There have always been battles about what journalism is, and who should be allowed to call themselves a journalist. Some want to put up razorwire around the profession, and others are more comfortable with free movement... (Don't panic: this isn't a panel leftover from 2005 asking "Are bloggers journalists?")
For a long time, funders and civil society tried different methods to persuade or incentivise journalists to cover public-interest stories they cared about - through training, handbooks, pitching stories, offering fellowships, or providing funding. Some went further, by setting up investigative organisations to provide evidence to journalists (like The Sentry), or integrated journalists and journalistic framing into their work (like Global Witness).
But over the past 3 or 4 years, a few have changed tack, and are investing directly in funding, launching or incubating thematic units staffed and run by journalists, and producing independent investigative journalism on these same public-interest issues. Not everyone is comfortable with what they see as a blurring of formerly clear boundaries between journalism and advocacy - while others see this as a natural part of the field.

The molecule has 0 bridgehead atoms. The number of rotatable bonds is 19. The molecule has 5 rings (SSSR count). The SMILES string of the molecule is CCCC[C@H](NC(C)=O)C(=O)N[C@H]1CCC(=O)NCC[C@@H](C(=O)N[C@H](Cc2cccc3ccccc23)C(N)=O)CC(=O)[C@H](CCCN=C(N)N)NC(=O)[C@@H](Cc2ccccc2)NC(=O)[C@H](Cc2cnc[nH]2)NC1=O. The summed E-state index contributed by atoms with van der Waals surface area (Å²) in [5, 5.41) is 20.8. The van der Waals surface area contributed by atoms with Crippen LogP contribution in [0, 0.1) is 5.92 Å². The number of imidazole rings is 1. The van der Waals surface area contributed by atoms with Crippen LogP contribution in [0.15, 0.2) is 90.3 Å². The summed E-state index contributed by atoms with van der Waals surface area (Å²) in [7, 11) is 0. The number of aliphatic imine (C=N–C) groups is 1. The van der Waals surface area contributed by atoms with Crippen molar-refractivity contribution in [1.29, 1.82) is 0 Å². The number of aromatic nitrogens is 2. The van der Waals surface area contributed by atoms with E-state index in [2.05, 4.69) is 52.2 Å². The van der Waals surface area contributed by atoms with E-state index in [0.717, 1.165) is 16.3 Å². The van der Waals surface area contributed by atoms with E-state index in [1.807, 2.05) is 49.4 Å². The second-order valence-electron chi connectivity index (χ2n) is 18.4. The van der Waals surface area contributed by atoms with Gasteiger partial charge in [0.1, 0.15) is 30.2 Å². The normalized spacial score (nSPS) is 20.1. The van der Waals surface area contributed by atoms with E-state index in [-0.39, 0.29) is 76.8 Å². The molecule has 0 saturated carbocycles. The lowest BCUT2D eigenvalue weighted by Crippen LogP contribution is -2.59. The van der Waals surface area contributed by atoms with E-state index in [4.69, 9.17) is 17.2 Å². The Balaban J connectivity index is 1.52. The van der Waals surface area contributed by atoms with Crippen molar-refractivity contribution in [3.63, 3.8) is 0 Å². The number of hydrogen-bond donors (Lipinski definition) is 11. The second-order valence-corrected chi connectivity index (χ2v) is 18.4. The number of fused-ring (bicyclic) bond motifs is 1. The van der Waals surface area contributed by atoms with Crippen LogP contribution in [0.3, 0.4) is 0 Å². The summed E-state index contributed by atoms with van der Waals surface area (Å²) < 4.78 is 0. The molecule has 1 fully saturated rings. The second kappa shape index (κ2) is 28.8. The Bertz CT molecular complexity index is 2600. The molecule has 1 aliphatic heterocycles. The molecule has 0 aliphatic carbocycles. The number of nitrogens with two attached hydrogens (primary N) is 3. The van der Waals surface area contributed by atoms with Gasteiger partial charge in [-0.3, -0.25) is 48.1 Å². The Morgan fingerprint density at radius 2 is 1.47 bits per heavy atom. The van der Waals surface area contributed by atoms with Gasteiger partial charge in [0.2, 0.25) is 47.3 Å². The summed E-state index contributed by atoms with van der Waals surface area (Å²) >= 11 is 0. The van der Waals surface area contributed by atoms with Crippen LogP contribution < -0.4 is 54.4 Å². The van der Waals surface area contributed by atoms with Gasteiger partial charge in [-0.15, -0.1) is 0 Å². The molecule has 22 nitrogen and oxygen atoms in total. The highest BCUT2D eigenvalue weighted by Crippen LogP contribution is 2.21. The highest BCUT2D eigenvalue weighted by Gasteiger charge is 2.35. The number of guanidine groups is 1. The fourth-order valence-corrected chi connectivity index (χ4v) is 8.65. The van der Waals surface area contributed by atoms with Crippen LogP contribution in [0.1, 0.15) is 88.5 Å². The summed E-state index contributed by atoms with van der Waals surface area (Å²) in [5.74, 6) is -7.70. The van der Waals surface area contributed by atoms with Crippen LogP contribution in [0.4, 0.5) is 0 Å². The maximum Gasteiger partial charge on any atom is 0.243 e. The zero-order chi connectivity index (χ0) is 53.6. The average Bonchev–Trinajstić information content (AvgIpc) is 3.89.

We're going to walk these border areas with three expert guides:
- one funded by a donor to cover modern slavery within a major newspaper
- another incubated by an NGO to conduct independent investigations into illicit financial flows
- and the last, a wholly-owned but editorially independent journalism unit inside an environmental campaigning organisation
A little background reading for the curious:
- 2009 Nieman Lab/UPenn series on "NGOs and the news"
- 2011 paper by Hunter, Van Wassenhove, Besiou, and Van Halderen on 'The Agenda-Setting Power of Stakeholder Media' (and a 2017 follow-up)
- 2016 paper by Dr Ella McPherson on 'Source Credibility as 'Information Subsidy': Strategies for Successful NGO Journalism at Mexican Human Rights NGOs'
- 2018 book extract by Anne Koch (GIJN) on 'How Journalists, NGOs Can - & Should - Collaborate'